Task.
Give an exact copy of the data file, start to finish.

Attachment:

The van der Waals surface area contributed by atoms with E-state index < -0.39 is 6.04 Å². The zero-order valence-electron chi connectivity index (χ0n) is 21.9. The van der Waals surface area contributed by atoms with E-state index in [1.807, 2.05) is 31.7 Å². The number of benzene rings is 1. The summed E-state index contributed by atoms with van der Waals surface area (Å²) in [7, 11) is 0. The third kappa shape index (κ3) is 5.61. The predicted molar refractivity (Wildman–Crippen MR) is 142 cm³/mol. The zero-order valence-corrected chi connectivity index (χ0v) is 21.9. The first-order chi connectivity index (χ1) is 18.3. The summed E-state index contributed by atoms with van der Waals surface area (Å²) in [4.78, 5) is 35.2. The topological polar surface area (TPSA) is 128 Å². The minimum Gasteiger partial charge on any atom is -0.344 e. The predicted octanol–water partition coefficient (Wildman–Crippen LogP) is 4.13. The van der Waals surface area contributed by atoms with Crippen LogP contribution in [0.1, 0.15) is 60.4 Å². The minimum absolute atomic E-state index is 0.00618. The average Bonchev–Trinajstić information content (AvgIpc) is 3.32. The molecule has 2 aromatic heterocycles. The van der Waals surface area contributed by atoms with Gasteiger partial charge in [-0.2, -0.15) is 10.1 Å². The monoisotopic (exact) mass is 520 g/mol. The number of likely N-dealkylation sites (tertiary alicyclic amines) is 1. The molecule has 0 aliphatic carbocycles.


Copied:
The van der Waals surface area contributed by atoms with E-state index < -0.39 is 6.04 Å². The zero-order valence-electron chi connectivity index (χ0n) is 21.9. The van der Waals surface area contributed by atoms with E-state index in [1.807, 2.05) is 31.7 Å². The number of benzene rings is 1. The summed E-state index contributed by atoms with van der Waals surface area (Å²) in [7, 11) is 0. The third kappa shape index (κ3) is 5.61. The predicted molar refractivity (Wildman–Crippen MR) is 142 cm³/mol. The zero-order valence-corrected chi connectivity index (χ0v) is 21.9. The first-order chi connectivity index (χ1) is 18.3. The summed E-state index contributed by atoms with van der Waals surface area (Å²) in [4.78, 5) is 35.2. The topological polar surface area (TPSA) is 128 Å². The minimum Gasteiger partial charge on any atom is -0.344 e. The predicted octanol–water partition coefficient (Wildman–Crippen LogP) is 4.13. The van der Waals surface area contributed by atoms with Crippen LogP contribution in [0.1, 0.15) is 60.4 Å². The minimum absolute atomic E-state index is 0.00618. The average Bonchev–Trinajstić information content (AvgIpc) is 3.32. The molecule has 2 aromatic heterocycles. The van der Waals surface area contributed by atoms with Gasteiger partial charge in [-0.2, -0.15) is 10.1 Å². The monoisotopic (exact) mass is 520 g/mol. The number of likely N-dealkylation sites (tertiary alicyclic amines) is 1. The molecule has 0 aliphatic carbocycles.